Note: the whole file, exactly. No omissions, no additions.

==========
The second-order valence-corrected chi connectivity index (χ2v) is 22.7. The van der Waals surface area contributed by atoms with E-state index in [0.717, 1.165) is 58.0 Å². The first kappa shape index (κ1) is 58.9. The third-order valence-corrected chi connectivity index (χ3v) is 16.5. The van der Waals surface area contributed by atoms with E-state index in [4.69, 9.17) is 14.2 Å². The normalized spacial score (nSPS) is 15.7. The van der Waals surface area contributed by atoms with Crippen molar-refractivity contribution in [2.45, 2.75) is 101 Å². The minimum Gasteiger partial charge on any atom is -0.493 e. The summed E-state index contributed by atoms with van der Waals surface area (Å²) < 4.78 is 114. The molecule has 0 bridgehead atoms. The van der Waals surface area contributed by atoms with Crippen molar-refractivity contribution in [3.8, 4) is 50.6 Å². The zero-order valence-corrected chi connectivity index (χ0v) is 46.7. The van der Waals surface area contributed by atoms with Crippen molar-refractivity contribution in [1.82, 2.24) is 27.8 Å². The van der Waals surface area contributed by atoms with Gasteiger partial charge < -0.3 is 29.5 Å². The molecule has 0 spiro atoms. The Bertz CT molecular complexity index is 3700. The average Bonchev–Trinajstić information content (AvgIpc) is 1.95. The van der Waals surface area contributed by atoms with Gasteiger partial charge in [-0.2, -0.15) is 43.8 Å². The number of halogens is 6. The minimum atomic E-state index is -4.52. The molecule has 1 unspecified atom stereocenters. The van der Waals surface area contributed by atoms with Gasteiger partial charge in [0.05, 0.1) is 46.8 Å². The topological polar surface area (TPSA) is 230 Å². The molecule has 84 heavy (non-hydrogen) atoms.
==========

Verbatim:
The second-order valence-corrected chi connectivity index (χ2v) is 22.7. The van der Waals surface area contributed by atoms with E-state index in [0.717, 1.165) is 58.0 Å². The first kappa shape index (κ1) is 58.9. The third-order valence-corrected chi connectivity index (χ3v) is 16.5. The van der Waals surface area contributed by atoms with E-state index in [4.69, 9.17) is 14.2 Å². The normalized spacial score (nSPS) is 15.7. The van der Waals surface area contributed by atoms with Crippen molar-refractivity contribution in [2.45, 2.75) is 101 Å². The minimum Gasteiger partial charge on any atom is -0.493 e. The summed E-state index contributed by atoms with van der Waals surface area (Å²) < 4.78 is 114. The molecule has 0 bridgehead atoms. The van der Waals surface area contributed by atoms with Crippen molar-refractivity contribution in [3.8, 4) is 50.6 Å². The zero-order valence-corrected chi connectivity index (χ0v) is 46.7. The van der Waals surface area contributed by atoms with Crippen molar-refractivity contribution in [1.82, 2.24) is 27.8 Å². The van der Waals surface area contributed by atoms with Gasteiger partial charge < -0.3 is 29.5 Å². The molecule has 0 spiro atoms. The Bertz CT molecular complexity index is 3700. The average Bonchev–Trinajstić information content (AvgIpc) is 1.95. The van der Waals surface area contributed by atoms with Gasteiger partial charge in [-0.2, -0.15) is 43.8 Å². The number of halogens is 6. The minimum atomic E-state index is -4.52. The molecule has 1 unspecified atom stereocenters. The van der Waals surface area contributed by atoms with Gasteiger partial charge in [0.05, 0.1) is 46.8 Å². The topological polar surface area (TPSA) is 230 Å². The molecule has 84 heavy (non-hydrogen) atoms.